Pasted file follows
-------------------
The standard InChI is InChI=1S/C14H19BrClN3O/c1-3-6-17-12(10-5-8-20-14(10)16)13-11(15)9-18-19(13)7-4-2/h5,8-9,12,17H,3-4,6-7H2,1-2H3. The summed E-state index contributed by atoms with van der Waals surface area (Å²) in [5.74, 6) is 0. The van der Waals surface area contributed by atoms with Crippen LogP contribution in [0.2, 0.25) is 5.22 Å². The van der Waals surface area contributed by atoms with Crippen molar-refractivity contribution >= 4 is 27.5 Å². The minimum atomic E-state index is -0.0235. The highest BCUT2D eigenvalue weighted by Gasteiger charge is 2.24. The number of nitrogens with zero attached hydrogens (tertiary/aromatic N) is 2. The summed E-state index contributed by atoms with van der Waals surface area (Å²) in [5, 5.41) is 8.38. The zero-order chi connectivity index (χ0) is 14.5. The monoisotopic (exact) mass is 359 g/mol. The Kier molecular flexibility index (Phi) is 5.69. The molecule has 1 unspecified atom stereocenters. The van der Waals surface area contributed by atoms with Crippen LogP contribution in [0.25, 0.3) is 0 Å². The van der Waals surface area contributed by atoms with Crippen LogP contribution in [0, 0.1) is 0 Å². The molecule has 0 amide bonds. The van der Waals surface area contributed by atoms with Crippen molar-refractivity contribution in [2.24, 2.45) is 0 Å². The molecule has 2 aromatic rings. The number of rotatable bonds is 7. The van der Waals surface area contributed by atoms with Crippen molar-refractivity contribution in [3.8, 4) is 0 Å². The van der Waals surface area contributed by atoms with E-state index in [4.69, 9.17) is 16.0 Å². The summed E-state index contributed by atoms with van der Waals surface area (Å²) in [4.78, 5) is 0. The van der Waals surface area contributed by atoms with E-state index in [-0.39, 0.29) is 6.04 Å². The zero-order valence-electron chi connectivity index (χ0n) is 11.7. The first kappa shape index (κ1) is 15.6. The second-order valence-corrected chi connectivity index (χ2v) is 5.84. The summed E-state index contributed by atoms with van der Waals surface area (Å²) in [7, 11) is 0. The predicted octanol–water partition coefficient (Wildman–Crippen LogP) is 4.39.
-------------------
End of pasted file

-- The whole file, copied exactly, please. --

The standard InChI is InChI=1S/C14H19BrClN3O/c1-3-6-17-12(10-5-8-20-14(10)16)13-11(15)9-18-19(13)7-4-2/h5,8-9,12,17H,3-4,6-7H2,1-2H3. The summed E-state index contributed by atoms with van der Waals surface area (Å²) in [5.74, 6) is 0. The van der Waals surface area contributed by atoms with Crippen LogP contribution in [0.2, 0.25) is 5.22 Å². The van der Waals surface area contributed by atoms with Crippen molar-refractivity contribution >= 4 is 27.5 Å². The minimum atomic E-state index is -0.0235. The highest BCUT2D eigenvalue weighted by Gasteiger charge is 2.24. The number of nitrogens with zero attached hydrogens (tertiary/aromatic N) is 2. The summed E-state index contributed by atoms with van der Waals surface area (Å²) in [5, 5.41) is 8.38. The zero-order chi connectivity index (χ0) is 14.5. The monoisotopic (exact) mass is 359 g/mol. The Kier molecular flexibility index (Phi) is 5.69. The molecule has 1 unspecified atom stereocenters. The van der Waals surface area contributed by atoms with Crippen LogP contribution in [0.25, 0.3) is 0 Å². The van der Waals surface area contributed by atoms with Crippen LogP contribution in [0, 0.1) is 0 Å². The molecule has 0 amide bonds. The van der Waals surface area contributed by atoms with Crippen molar-refractivity contribution in [2.24, 2.45) is 0 Å². The molecule has 2 aromatic rings. The number of rotatable bonds is 7. The van der Waals surface area contributed by atoms with Crippen molar-refractivity contribution in [3.8, 4) is 0 Å². The van der Waals surface area contributed by atoms with E-state index in [4.69, 9.17) is 16.0 Å². The summed E-state index contributed by atoms with van der Waals surface area (Å²) in [4.78, 5) is 0. The van der Waals surface area contributed by atoms with E-state index in [-0.39, 0.29) is 6.04 Å². The zero-order valence-electron chi connectivity index (χ0n) is 11.7. The first kappa shape index (κ1) is 15.6. The second-order valence-corrected chi connectivity index (χ2v) is 5.84. The summed E-state index contributed by atoms with van der Waals surface area (Å²) in [7, 11) is 0. The predicted octanol–water partition coefficient (Wildman–Crippen LogP) is 4.39.